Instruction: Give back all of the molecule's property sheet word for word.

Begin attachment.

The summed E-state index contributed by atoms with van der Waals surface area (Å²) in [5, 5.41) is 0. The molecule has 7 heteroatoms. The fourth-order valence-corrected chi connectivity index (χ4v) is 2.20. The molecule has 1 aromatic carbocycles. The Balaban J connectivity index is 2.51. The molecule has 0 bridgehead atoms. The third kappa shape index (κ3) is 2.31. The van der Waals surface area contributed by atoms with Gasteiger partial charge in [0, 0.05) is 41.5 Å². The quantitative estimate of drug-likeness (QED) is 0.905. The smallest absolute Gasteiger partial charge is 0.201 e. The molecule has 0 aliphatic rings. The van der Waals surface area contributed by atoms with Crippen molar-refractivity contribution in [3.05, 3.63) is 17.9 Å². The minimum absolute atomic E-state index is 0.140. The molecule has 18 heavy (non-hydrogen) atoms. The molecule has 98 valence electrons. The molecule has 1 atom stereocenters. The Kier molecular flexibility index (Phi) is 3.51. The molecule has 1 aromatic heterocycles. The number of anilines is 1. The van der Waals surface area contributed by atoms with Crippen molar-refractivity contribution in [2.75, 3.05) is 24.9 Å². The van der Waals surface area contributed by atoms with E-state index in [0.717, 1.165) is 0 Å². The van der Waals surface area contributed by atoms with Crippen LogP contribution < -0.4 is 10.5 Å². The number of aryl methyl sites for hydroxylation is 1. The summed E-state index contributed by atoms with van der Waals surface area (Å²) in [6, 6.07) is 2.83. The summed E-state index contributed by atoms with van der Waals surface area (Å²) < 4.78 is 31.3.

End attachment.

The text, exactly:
The summed E-state index contributed by atoms with van der Waals surface area (Å²) in [5, 5.41) is 0. The molecule has 7 heteroatoms. The fourth-order valence-corrected chi connectivity index (χ4v) is 2.20. The molecule has 1 aromatic carbocycles. The Balaban J connectivity index is 2.51. The molecule has 0 bridgehead atoms. The third kappa shape index (κ3) is 2.31. The van der Waals surface area contributed by atoms with Gasteiger partial charge in [0, 0.05) is 41.5 Å². The quantitative estimate of drug-likeness (QED) is 0.905. The smallest absolute Gasteiger partial charge is 0.201 e. The molecule has 0 aliphatic rings. The van der Waals surface area contributed by atoms with Crippen molar-refractivity contribution in [3.05, 3.63) is 17.9 Å². The minimum absolute atomic E-state index is 0.140. The molecule has 18 heavy (non-hydrogen) atoms. The molecule has 98 valence electrons. The molecule has 1 atom stereocenters. The Kier molecular flexibility index (Phi) is 3.51. The molecule has 1 aromatic heterocycles. The number of anilines is 1. The van der Waals surface area contributed by atoms with Crippen molar-refractivity contribution in [2.75, 3.05) is 24.9 Å². The van der Waals surface area contributed by atoms with E-state index in [0.717, 1.165) is 0 Å². The van der Waals surface area contributed by atoms with Crippen LogP contribution < -0.4 is 10.5 Å². The number of aryl methyl sites for hydroxylation is 1. The summed E-state index contributed by atoms with van der Waals surface area (Å²) in [6, 6.07) is 2.83. The summed E-state index contributed by atoms with van der Waals surface area (Å²) < 4.78 is 31.3.